Progressivism on Tap: ACORN’s Roots
Steve Kest and John Atlas Speak at Progressivism on Tap
SOURCE: Center for American Progress
The Progressivism on Tap Fall 2010 series concluded with a discussion of community organizing and the Association of Community Organizations for Reform Now, or ACORN. The event featured Steve Kest, former executive director of ACORN and Senior Fellow at CAP, and John Atlas, who recently published Seeds of Change: The Story of ACORN, America’s Most Controversial Anti-Poverty Community Group. Kest and Atlas discussed the history of community organizing, how ACORN developed the modern model, and what the future holds for grassroots organizing.
Atlas discussed ACORN’s roots and how the organization learned from past American organizing movements—from the settlement house movement in the late 19th and early 20th century to labor movements and the civil rights movement of the 1960s. These movements, and ACORN, operated on the fundamental belief that if one wants to help the poor, charity is not enough. Organizations must “encourage people-power,” said Atlas.
What made ACORN uniquely effective, though, was its organizational philosophy and methodology. Some of the key elements of this methodology, according to Kest, were involvement in electoral politics, a replicable organizing model, partnership and creation of unions, and partnership with its enemies, such as banks. ACORN registered to vote millions of people just in the past decade, according to Atlas.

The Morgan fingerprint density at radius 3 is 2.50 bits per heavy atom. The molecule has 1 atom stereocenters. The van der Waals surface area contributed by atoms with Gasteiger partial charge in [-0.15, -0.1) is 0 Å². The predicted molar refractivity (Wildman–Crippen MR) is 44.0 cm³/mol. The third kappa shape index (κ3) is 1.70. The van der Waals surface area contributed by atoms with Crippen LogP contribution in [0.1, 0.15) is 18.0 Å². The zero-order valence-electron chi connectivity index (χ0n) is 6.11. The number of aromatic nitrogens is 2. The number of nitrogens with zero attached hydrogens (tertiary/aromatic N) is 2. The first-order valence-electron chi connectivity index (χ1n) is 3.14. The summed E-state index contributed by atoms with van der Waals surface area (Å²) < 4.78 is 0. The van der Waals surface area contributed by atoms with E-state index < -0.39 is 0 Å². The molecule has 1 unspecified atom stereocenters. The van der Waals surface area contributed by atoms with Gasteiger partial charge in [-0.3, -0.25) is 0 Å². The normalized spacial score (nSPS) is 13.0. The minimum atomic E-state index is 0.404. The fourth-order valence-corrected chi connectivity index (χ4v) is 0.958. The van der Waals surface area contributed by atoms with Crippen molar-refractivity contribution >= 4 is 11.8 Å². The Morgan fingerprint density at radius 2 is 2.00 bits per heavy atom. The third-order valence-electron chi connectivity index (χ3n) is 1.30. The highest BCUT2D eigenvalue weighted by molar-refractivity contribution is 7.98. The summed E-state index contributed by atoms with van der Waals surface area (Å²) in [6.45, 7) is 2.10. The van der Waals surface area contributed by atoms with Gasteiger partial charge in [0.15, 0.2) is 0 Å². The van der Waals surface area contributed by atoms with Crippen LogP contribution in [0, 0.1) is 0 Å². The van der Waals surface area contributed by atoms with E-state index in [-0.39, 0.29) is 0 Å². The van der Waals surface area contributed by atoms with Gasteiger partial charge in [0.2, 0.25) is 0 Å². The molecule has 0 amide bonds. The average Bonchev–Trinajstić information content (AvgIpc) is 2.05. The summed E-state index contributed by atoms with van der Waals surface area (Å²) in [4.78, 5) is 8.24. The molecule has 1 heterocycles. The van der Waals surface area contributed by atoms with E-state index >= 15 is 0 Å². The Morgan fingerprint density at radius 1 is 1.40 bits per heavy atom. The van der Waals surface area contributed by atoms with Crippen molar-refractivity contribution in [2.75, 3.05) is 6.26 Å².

ACORN was so effective in achieving its goals—from voter registration to securing low-interest rate loans for homes for low-income families—that it dissolved in 2009 due to controversy that engulfed the organization. The right-wing media cooked up a variety of scandals targeting ACORN, and the mainstream media did not independently investigate these scandals until too late.
Kest said that in the future progressive organizations should “stick together and show solidarity” when right-wing groups like FOX News try to propagate damaging rumors.
Read about more Progressivism on Tap events here.
To speak with our experts on this topic, please contact:
Print: Liz Bartolomeo (poverty, health care)
202.481.8151 or email@example.com
Print: Tom Caiazza (foreign policy, energy and environment, LGBT issues, gun-violence prevention)
202.481.7141 or firstname.lastname@example.org
Print: Allison Preiss (economy, education)
202.478.6331 or email@example.com
Print: Tanya Arditi (immigration, Progress 2050, race issues, demographics, criminal justice, Legal Progress)
202.741.6258 or firstname.lastname@example.org
Print: Chelsea Kiene (women's issues, TalkPoverty.org, faith)
202.478.5328 or email@example.com
Spanish-language and ethnic media: Rafael Medina
202.478.5313 or firstname.lastname@example.org
TV: Rachel Rosen
202.483.2675 or email@example.com
Radio: Sally Tucker
202.481.8103 or firstname.lastname@example.org